We're at the Fringe Festival, checking out the ambitious, the weird, and the ugly offerings, and letting you know our thoughts. Follow us here for more updates.
$14; $60 5-show pass; $100 10-show pass; $6 kids
Somerville Productions, Theatre in the Round
The creators of last year's wildly acclaimed Fringe hit Not Fair, My Lady! are back with a show about what it means to go through life as someone who's constantly told you're not the right size. It would be absurdly cruel to judge someone for the body they were born into, and yet that's what happens all the time every day, as the stars of SIZE describe in furious detail.
It's a show about reclaiming your right to be wholly yourself, and it's also very funny. Directed by Nicole Wilder and Rachel Flynn, SIZE stars a cast of contributors with standouts including the hilarious Linda Sue Anderson as well as Lauren Anderson, who anchors the show with a powerful multi-part monologue about how she coped with being the subject of a capriciously hurtful remark made onstage during an improv workshop.
SIZE calls out the pervasiveness of body-shaming — from childhood on up — and righteously rails against the internalized effects of a biased society. It's an important show, one that will have you standing and cheering by the time it reaches its triumphant conclusion.
Xena and Gabrielle Smash the Patriarchy
Mermaid Productions, Theatre in the Round
In a time of ancient gods, warlords, and kings, a land in turmoil cried out for...a hero. If you know where this is going, you're the prime audience for Xena and Gabrielle Smash the Patriarchy, an affectionate tribute to the cheesy swords-and-sandals series (1995-2001) that's earned a place in pop culture far exceeding the Hercules show that spawned it.
As the title implies, Xena and Gabrielle goes beyond simple parody to make a point about how the patriarchal oppression that the Warrior Princess and her faithful companion fought throughout ancient history still festers in forms including sexist nerd dudes who could use a little taste of Xena's Chakram. (It's a weapon.) A time-travel plot, nothing remotely out of the ordinary in the Xena-verse, sends the pair to a present-day fan convention where everyone's duly impressed by their authentic duds.
In fact, as actor/writer Nissa Nordland Morgan notes in the program, she was rocking a Xena-themed cosplay outfit years before she wore it to Fringe, so you know this tribute comes from a place of love. She plays Gabrielle, paired with longtime Fringe favorite Ariel Leaf doing an impressive Lucy Lawless impression as the Warrior Princess herself. Heather Meyer is a standout as Alpha, a con staffer with secrets; while Elora Riley's Princess Leah (no, that's not a typo) helps the con's unexpected guests make the very pointed point that a warrior can wear whatever the hell she wants.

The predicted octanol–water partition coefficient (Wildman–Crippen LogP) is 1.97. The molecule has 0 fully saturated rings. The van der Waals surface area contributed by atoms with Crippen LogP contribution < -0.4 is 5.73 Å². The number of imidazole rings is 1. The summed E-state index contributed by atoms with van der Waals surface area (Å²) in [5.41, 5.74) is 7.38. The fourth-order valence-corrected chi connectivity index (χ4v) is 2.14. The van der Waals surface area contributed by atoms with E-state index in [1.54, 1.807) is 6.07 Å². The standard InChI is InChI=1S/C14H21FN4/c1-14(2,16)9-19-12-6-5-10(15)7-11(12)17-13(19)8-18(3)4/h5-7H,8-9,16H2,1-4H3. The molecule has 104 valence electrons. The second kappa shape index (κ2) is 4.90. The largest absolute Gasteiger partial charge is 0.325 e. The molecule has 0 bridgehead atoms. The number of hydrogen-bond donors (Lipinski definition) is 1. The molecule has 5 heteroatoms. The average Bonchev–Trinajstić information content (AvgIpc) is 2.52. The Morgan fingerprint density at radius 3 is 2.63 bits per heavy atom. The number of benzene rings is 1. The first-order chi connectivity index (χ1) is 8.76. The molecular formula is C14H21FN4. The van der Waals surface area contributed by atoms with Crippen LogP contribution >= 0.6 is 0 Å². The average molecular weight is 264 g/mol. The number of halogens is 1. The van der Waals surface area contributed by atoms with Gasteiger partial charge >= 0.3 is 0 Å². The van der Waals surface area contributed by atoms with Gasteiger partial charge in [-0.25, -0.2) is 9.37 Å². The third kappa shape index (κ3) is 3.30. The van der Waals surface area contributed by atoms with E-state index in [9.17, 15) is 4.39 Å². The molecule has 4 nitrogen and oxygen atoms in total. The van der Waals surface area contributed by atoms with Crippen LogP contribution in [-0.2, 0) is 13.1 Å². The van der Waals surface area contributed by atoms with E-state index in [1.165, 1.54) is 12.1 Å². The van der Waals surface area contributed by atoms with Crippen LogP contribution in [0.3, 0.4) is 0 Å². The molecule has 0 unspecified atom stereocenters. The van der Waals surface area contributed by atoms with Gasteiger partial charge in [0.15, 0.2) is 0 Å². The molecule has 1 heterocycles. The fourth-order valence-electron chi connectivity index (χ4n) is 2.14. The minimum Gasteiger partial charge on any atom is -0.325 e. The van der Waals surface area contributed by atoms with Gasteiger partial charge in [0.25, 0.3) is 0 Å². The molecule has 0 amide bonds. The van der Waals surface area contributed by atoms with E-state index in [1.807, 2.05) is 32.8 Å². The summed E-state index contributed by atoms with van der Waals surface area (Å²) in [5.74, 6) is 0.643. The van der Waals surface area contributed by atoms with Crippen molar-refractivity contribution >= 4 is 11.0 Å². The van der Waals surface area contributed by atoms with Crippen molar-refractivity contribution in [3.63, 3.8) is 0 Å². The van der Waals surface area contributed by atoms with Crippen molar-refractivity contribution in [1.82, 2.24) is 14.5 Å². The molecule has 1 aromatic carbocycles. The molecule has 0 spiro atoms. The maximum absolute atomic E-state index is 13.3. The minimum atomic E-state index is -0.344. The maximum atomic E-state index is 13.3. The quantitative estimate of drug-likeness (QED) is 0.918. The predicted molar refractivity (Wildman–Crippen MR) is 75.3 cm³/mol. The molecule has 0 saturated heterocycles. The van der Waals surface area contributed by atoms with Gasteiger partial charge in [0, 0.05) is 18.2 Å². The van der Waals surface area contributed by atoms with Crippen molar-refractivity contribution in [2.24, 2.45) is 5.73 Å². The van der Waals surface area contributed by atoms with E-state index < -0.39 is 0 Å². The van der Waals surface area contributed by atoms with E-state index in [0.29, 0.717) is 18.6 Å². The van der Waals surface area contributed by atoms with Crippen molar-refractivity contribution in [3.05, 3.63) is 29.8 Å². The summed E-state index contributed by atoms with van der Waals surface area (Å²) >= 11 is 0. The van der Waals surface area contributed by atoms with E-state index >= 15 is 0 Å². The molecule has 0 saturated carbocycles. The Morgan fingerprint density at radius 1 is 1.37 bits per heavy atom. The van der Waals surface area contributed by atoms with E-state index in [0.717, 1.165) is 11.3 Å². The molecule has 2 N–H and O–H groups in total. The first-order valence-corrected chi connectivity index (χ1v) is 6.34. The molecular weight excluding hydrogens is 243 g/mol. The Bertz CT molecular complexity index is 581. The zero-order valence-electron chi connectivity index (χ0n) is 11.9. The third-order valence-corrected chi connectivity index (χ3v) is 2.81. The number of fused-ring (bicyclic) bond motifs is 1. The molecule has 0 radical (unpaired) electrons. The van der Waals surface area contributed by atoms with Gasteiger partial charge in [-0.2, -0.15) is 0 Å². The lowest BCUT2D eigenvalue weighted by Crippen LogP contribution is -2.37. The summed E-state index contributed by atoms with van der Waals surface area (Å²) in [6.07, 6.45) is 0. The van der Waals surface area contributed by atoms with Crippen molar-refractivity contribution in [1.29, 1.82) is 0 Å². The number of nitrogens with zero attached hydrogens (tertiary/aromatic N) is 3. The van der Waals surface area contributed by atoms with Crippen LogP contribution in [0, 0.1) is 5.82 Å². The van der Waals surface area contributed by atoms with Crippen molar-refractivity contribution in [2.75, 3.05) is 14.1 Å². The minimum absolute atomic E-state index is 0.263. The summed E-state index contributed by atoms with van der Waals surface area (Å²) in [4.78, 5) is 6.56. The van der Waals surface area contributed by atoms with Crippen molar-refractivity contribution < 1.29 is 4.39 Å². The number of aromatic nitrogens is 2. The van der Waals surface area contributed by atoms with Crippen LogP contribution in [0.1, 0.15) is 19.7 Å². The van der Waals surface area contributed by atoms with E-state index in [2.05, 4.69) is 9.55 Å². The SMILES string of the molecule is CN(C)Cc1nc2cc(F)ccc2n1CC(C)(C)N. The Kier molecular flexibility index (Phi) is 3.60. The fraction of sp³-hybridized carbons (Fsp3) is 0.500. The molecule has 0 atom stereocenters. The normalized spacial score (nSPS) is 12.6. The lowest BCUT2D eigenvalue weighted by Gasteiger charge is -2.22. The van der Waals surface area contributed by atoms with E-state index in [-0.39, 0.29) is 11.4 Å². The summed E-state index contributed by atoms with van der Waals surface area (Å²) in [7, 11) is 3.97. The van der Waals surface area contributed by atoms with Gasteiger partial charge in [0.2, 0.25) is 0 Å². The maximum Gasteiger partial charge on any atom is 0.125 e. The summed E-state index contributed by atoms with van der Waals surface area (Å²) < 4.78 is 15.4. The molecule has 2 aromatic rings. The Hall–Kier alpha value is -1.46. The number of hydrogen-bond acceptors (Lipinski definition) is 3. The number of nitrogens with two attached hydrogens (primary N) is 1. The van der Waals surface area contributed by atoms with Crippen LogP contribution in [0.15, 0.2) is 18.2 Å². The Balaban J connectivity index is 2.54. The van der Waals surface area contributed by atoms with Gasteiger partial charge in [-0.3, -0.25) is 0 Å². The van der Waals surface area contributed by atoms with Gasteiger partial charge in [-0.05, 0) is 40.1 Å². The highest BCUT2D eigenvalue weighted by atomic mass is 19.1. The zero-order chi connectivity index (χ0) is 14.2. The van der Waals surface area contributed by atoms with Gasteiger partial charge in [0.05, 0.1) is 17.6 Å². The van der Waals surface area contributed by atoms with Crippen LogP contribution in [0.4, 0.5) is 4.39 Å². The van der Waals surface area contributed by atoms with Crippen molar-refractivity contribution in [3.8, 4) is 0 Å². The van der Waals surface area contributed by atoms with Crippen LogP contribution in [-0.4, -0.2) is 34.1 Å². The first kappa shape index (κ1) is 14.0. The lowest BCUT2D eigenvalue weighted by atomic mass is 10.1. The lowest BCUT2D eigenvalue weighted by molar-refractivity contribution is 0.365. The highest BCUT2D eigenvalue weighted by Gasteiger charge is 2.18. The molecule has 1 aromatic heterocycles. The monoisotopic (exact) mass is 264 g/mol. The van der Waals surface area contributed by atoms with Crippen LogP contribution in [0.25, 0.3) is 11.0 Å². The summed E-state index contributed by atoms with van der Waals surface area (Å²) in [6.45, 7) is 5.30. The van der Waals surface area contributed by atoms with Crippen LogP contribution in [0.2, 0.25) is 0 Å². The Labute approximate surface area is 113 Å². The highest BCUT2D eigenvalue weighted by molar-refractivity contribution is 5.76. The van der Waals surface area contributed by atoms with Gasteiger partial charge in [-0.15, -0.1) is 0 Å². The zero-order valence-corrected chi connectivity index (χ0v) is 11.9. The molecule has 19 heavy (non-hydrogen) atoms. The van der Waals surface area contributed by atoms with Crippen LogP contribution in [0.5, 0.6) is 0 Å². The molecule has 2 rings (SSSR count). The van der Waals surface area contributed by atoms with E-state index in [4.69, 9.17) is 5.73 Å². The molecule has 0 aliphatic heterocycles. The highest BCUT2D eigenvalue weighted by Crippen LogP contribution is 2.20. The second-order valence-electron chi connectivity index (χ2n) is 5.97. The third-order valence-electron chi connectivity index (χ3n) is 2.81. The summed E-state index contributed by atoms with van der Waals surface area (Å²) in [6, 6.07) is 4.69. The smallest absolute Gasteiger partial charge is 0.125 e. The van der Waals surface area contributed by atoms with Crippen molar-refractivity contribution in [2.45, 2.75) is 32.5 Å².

Cat Confidential: The Secret Lives of the Mothers of Lions
Weggel Productions, Theatre in the Round
The "crazy cat lady" stereotype is somehow still hovering out there (thank you, Simpsons), but the cat ladies of this fun show give that meme only a quick nod before moving on to amusing stories that go way beyond Garfield-level gags about how cats just love to eat and lie in sunbeams. That said, there's some pretty solid material about how cats just love to eat and lie in sunbeams, including a kitty boot camp sketch in which felines are drilled in the specific types of baked goods they can emulate for maximum cuteness.
This collaboratively created show is produced by Anna Weggel, co-creator of the blockbuster Couple Fight franchise seen on recent years' Fringe stages. (Disclosure: she's a co-worker of mine at Minnesota Public Radio.) This show also touches on relationships, with cat custody as a central theme of climactic monologues by Danna Sheridan and Weggel herself. Further, the producer provides live music with her Dino Birds bandmate Mandi Verstegen, whose song about being a cat mom while also having a mom is one of the show's highlights.
Director Lauren Anderson has honed a well-paced show in which the performers lie around on cushions like they're at a cat cafe. Fans of the Couple Fight shows will appreciate Cat Confidential's similar mix of relatable comedy and emotional catharsis, moving in its specificity. Monologues deal with themes including mental health, intergenerational relationships, and personal growth. It wraps up on precisely the note you hope for, and everyone goes home to feed their cats.
Stand Up Eight
Kingfisher Theatre Company, Theatre in the Round
The set for Stand Up Eight is a well-worn living room set, complete with crowded coffee table. It sets the scene for five vignettes about characters who've seen some miles themselves. Sometimes they emerge triumphant, other times they shuffle through searching for hope that better times are ahead.
This short production, coming in at just under 40 minutes, consists of two monologues (both performed and written or co-written by Heather Fones), two brief plays, and an empowering spoken-word performance to close things out. It's not as polished as the Fringe's standout shows; the plays, in particular, are haltingly paced and move too rapidly toward emotional climaxes they haven't quite earned.
When Cameron Dahlstrom thumps unexpectedly onstage in a black bodysuit to open the first of the two plays, Fones's Break In: Break Up, it provides a welcome absurdist jolt that the show unfortunately fails to build on. Fans of the holidays, however, will be glad to know that the show includes a lovely adaptation of "Have Yourself a Merry Little Christmas," and you're damn right they do the "muddle through" line.
$14; $60 5-show pass; $100 10-show pass; $6 kids